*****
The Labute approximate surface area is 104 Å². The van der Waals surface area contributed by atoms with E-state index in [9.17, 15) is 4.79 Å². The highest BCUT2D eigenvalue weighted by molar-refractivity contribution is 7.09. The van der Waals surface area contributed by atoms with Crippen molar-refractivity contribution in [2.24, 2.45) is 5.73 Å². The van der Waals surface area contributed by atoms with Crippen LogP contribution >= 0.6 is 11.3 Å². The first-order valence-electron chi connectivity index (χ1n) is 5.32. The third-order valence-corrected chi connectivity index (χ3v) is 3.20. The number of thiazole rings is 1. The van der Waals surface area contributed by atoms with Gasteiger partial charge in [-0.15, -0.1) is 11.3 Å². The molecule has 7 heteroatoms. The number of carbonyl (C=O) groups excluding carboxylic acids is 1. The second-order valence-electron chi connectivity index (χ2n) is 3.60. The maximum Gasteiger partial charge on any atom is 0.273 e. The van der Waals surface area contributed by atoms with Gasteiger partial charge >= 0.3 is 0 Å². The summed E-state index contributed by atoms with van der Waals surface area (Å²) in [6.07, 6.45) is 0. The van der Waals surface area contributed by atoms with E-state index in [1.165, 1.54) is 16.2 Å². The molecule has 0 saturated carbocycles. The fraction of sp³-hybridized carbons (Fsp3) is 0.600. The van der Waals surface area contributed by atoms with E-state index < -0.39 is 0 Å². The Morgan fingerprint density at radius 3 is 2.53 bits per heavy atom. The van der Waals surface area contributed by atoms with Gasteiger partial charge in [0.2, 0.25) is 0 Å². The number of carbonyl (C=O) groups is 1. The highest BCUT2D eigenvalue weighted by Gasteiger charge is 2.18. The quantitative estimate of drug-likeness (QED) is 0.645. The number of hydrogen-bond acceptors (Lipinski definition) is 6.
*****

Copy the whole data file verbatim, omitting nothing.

The Labute approximate surface area is 104 Å². The van der Waals surface area contributed by atoms with E-state index in [9.17, 15) is 4.79 Å². The highest BCUT2D eigenvalue weighted by molar-refractivity contribution is 7.09. The van der Waals surface area contributed by atoms with Crippen molar-refractivity contribution in [2.24, 2.45) is 5.73 Å². The van der Waals surface area contributed by atoms with Crippen LogP contribution >= 0.6 is 11.3 Å². The first-order valence-electron chi connectivity index (χ1n) is 5.32. The third-order valence-corrected chi connectivity index (χ3v) is 3.20. The number of thiazole rings is 1. The van der Waals surface area contributed by atoms with Gasteiger partial charge in [-0.15, -0.1) is 11.3 Å². The molecule has 7 heteroatoms. The number of carbonyl (C=O) groups excluding carboxylic acids is 1. The second-order valence-electron chi connectivity index (χ2n) is 3.60. The maximum Gasteiger partial charge on any atom is 0.273 e. The van der Waals surface area contributed by atoms with Gasteiger partial charge >= 0.3 is 0 Å². The summed E-state index contributed by atoms with van der Waals surface area (Å²) in [6.07, 6.45) is 0. The van der Waals surface area contributed by atoms with E-state index in [1.165, 1.54) is 16.2 Å². The molecule has 0 saturated carbocycles. The fraction of sp³-hybridized carbons (Fsp3) is 0.600. The van der Waals surface area contributed by atoms with E-state index < -0.39 is 0 Å². The Morgan fingerprint density at radius 3 is 2.53 bits per heavy atom. The van der Waals surface area contributed by atoms with Gasteiger partial charge in [0.2, 0.25) is 0 Å². The number of carbonyl (C=O) groups is 1. The highest BCUT2D eigenvalue weighted by Gasteiger charge is 2.18. The quantitative estimate of drug-likeness (QED) is 0.645. The number of hydrogen-bond acceptors (Lipinski definition) is 6.